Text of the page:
Loss vs. KC Especially Tough

The Boston Red Sox, the best team in baseball at 21-7, lost to the Kansas City Royals, the worst team in the AL with a record of 7-21, last night in an extra innings battle filled with drama. It was an especially difficult loss to swallow as a fan, considering Boston had their ace, Chris Sale, on the mound to start the game, AND they trotted out All-Star closer Craig Kimbrel in the 9th with a 1-run lead, AND they were playing in the friendly environment of Fenway Park.

Look, this is baseball. There’s 162 games in a season, and very good teams (like the Sox) are going to lose games to very bad teams (like the Royals) sometimes. Furthermore, it’s May 1st baseball. There’s less than 20% of the season in the books, and some guys are still trying to find themselves out on the field. Both of those points, however, don’t negate the fact that losses like last night’s can be gutting from a fan’s perspective.

Boston wasted yet another top shelf start from Chris Sale (they’re now just 4-3 in games started by Sale). Sale was great once again from the hill, tossing 7 innings of 5 hit and 2 run (1 ER) ball. He threw 68 of his 96 pitches for strikes and generated swings-and-misses on almost 27% of his pitches on the way to a rather pedestrian (by Sale’s standards) 6 K’s.

Partly thanks to Sale’s efforts, and a timely little Red Sox comeback across the 6th and 7th innings, Craig Kimbrel came in to the game in the 9th to shut the door and give Boston a guaranteed series win. Instead, he gave up another home run, his 2nd in 8 days, both in high leverage situations, this one tying the game. He threw a fastball squarely down the middle of the plate to Alex Gordon. When Kimbrel is on and throwing absolute fire, that fastball clocks in a 99 mph and likely blows right past Gordon. That particular pitch, though, was only 97 mph, and 97 is FAR slower than 99 in a game of split seconds and inches like baseball. Gordon turned on it and knocked his 1st home run of the year.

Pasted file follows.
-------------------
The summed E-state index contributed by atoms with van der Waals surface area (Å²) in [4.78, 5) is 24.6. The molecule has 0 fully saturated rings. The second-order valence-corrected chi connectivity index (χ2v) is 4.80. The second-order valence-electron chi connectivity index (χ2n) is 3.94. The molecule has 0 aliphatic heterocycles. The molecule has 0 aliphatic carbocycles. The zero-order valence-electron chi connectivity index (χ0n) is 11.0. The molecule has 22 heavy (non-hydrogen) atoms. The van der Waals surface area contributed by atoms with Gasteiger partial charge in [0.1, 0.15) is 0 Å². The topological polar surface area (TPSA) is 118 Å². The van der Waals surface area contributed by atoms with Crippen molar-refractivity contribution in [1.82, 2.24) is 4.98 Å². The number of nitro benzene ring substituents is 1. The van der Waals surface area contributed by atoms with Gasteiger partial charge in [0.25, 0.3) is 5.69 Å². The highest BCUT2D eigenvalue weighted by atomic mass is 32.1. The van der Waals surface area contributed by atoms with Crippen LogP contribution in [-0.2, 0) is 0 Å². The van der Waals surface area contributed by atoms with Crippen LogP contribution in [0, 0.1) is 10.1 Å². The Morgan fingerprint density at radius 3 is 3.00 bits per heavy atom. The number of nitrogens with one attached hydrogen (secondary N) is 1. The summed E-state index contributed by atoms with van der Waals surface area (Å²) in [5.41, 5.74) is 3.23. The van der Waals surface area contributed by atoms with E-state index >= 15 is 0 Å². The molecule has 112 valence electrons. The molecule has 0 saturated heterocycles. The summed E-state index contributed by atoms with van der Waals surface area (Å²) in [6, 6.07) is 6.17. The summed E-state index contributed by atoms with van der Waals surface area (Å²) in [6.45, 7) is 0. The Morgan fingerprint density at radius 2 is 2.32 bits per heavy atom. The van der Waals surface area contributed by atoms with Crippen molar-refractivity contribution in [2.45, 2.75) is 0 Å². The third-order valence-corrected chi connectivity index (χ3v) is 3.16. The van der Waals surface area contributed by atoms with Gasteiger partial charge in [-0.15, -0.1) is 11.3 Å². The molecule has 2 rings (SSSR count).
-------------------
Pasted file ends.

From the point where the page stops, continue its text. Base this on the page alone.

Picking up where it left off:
(Photo credit: Boston Globe)

After the 2 teams exchanged runs in the 12th, Brian Johnson took the mound in the 13th. He gave up 3 runs on 3 hits, the last of which being a home run over the Monster in left center. It was his 2nd poor performance in his last 3 outings after pitching lights out through the first 3 weeks of the year.

Perhaps the worst part of the entire ordeal that was this loss, though, was the fact that Boston clawed back from a deficit on 2 separate occasions and came within a few feet of tying the game in the bottom of the 13th. They scored twice in the bottom of the 6th to tie it up and once in the 7th to take the lead. They then tied it up again in the 12th from a Nunez solo shot to extend the game once more. Down 3 in the bottom of the 13th, they scored 2 runs from a JBJ groundout and a Vazquez single. In the next at-bat, Nunez brought the Fenway faithful to their feet once again with a fly ball that looked like it had the game-tying run written all over it, only for the ball to fall no more than a few feet short. They had finally gotten some production from the bottom of the order, and this one just FELT like it was going to go Boston’s way, but alas, it just wasn’t in the cards.

The season lives on, though. The Red Sox will show up to the park today ready for another game. They’ll keep plugging away in their fight for their 3rd straight AL East crown, and the fans will forget all about last night’s game in due time, but for now, it’s perfectly acceptable to wallow in it. So wallow away Red Sox Nation. Wallow away.

(Header photo credit: Boston Globe)

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